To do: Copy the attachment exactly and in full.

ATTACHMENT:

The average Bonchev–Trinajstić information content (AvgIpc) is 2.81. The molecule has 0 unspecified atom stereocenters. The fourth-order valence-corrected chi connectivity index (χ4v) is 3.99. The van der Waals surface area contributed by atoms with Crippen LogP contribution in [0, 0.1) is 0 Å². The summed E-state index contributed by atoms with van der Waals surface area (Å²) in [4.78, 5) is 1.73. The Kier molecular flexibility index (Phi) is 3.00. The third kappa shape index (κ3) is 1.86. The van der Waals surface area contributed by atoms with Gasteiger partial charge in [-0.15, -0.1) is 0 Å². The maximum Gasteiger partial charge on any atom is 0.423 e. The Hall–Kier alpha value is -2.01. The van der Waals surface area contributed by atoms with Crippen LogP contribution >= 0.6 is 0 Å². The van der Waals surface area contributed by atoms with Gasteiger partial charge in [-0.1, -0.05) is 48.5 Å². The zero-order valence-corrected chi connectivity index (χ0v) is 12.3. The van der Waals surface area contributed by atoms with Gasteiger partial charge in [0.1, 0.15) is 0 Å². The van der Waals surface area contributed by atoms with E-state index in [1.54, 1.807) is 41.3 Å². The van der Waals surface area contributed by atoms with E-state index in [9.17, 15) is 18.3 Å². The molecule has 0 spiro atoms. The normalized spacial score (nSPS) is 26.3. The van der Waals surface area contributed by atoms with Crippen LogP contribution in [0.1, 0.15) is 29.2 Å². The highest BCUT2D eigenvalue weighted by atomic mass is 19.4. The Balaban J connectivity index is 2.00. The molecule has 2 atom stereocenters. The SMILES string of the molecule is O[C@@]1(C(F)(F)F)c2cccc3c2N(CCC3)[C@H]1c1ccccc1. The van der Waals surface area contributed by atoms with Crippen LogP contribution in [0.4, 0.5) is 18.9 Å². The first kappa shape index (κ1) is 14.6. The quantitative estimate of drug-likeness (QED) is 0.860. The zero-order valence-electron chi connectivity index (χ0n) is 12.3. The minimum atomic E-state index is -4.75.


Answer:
The average Bonchev–Trinajstić information content (AvgIpc) is 2.81. The molecule has 0 unspecified atom stereocenters. The fourth-order valence-corrected chi connectivity index (χ4v) is 3.99. The van der Waals surface area contributed by atoms with Crippen LogP contribution in [0, 0.1) is 0 Å². The summed E-state index contributed by atoms with van der Waals surface area (Å²) in [4.78, 5) is 1.73. The Kier molecular flexibility index (Phi) is 3.00. The third kappa shape index (κ3) is 1.86. The van der Waals surface area contributed by atoms with Gasteiger partial charge in [-0.15, -0.1) is 0 Å². The maximum Gasteiger partial charge on any atom is 0.423 e. The Hall–Kier alpha value is -2.01. The van der Waals surface area contributed by atoms with Crippen LogP contribution >= 0.6 is 0 Å². The van der Waals surface area contributed by atoms with Gasteiger partial charge in [-0.1, -0.05) is 48.5 Å². The zero-order valence-corrected chi connectivity index (χ0v) is 12.3. The van der Waals surface area contributed by atoms with Gasteiger partial charge in [0.1, 0.15) is 0 Å². The van der Waals surface area contributed by atoms with E-state index in [1.54, 1.807) is 41.3 Å². The van der Waals surface area contributed by atoms with E-state index in [9.17, 15) is 18.3 Å². The molecule has 0 spiro atoms. The normalized spacial score (nSPS) is 26.3. The van der Waals surface area contributed by atoms with Crippen LogP contribution in [0.1, 0.15) is 29.2 Å². The highest BCUT2D eigenvalue weighted by atomic mass is 19.4. The Balaban J connectivity index is 2.00. The molecule has 2 atom stereocenters. The SMILES string of the molecule is O[C@@]1(C(F)(F)F)c2cccc3c2N(CCC3)[C@H]1c1ccccc1. The van der Waals surface area contributed by atoms with Crippen LogP contribution in [0.4, 0.5) is 18.9 Å². The first kappa shape index (κ1) is 14.6. The quantitative estimate of drug-likeness (QED) is 0.860. The zero-order valence-electron chi connectivity index (χ0n) is 12.3. The minimum atomic E-state index is -4.75.